Justice Department Says It Will Protect Abortion Seekers In Texas

Attorney General Merrick Garland said the DOJ will enforce clinic access laws while it explores "all options" to challenge the state's anti-abortion law.

Attorney General Merrick Garland said Monday that the Justice Department will work to protect the safety of people seeking abortions in Texas as the agency continues to explore how it can challenge the state’s new anti-abortion law.

Garland said in a statement that while the Justice Department urgently explores “all options” to challenge the Texas law, “we will continue to protect those seeking to obtain or provide reproductive health services pursuant to our criminal and civil enforcement of the FACE Act.” The department will also provide federal law enforcement support when an abortion clinic or reproductive health center is “under attack,” according to the attorney general.

The FACE Act, or Freedom of Access to Clinic Entrances Act, is a federal law enacted in 1994 that bans physically obstructing or using the threat of force to injure, intimidate or interfere with a person seeking reproductive health services. The law also prohibits intentional property damage at abortion clinics and other reproductive health centers.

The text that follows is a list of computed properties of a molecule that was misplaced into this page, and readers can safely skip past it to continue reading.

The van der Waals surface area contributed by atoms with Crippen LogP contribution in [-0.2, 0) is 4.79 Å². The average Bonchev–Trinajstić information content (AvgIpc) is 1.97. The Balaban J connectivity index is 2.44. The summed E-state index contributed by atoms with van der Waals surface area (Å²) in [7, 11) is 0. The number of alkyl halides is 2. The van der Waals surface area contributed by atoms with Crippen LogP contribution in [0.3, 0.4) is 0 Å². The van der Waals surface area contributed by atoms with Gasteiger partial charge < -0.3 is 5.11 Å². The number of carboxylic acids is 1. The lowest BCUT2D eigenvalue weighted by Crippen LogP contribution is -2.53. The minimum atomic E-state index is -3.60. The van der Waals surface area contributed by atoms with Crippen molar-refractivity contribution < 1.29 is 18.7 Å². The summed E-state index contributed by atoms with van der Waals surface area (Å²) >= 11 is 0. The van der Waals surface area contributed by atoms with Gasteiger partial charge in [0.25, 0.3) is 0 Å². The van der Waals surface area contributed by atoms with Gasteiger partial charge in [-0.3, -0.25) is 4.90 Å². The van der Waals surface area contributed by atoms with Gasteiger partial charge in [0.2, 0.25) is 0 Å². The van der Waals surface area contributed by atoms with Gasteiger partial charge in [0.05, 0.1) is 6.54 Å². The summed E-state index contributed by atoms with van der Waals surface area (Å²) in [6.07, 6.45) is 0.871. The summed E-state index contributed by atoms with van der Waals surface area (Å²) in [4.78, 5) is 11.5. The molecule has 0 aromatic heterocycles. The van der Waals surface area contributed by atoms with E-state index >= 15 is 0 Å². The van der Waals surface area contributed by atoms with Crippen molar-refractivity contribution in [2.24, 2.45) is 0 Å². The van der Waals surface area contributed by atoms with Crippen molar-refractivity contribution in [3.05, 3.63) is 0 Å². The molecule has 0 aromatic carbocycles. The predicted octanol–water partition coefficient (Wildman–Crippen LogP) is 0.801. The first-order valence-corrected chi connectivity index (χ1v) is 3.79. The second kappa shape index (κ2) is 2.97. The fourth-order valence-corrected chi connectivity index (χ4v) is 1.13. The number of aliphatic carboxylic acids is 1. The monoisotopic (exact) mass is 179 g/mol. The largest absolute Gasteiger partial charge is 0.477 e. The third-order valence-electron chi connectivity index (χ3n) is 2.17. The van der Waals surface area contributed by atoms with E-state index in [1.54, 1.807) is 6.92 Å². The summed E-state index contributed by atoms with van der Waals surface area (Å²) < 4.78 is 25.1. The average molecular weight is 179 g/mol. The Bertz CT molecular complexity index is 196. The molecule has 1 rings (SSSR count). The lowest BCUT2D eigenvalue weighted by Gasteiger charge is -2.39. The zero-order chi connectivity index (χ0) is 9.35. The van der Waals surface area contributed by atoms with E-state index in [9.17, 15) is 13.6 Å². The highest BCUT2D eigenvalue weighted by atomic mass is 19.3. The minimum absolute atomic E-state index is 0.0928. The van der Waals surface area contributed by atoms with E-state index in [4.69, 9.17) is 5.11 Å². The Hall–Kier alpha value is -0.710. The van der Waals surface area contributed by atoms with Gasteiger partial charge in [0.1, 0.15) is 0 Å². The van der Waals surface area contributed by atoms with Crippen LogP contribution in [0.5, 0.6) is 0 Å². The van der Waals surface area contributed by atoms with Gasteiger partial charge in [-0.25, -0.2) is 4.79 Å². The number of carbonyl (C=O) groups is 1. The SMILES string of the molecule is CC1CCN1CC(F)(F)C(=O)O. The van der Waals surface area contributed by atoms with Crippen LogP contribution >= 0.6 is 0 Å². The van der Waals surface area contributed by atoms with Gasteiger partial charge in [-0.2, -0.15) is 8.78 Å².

“We have reached out to U.S. Attorneys’ Offices and FBI field offices in Texas and across the country to discuss our enforcement authorities,” Garland said. “We will not tolerate violence against those seeking to obtain or provide reproductive health services, physical obstruction or property damage in violation of the FACE Act.”

It’s unclear how helpful the FACE Act will be in Texas, where the extremely restrictive new law bans abortions after six weeks of pregnancy ― a time when most people are unaware that they’re pregnant ― and provides $10,000 bounties to private citizens who enforce the law by successfully suing anyone they suspect to be assisting in a person’s attempt to obtain an abortion. The ban went into effect Wednesday after the Supreme Court’s conservative majority declined to block it.

The Texas law will likely lead to abortion clinics closing as women either leave the state to obtain the procedure or attempt less safe methods out of fear ― potentially making the FACE Act not as powerful of a move as the Justice Department hoped. About 55,000 people in Texas had abortions last year, including nearly 1,200 who were out-of-state residents, according to data collected by the Texas Health and Human Services Department.

Garland said last week that the Justice Department is “evaluating all options to protect the constitutional rights of women, including access to abortion.” President Joe Biden directed the Gender Policy Council and the Office of the White House Counsel to launch a “whole-of-government effort to respond to” the Supreme Court’s decision to allow the law to go into effect, including investigating what the Justice and Health and Human Services departments can do to make sure people in Texas can access abortions. But it’s still unclear what the administration can actually do to protect abortion access while the Texas law remains in effect.

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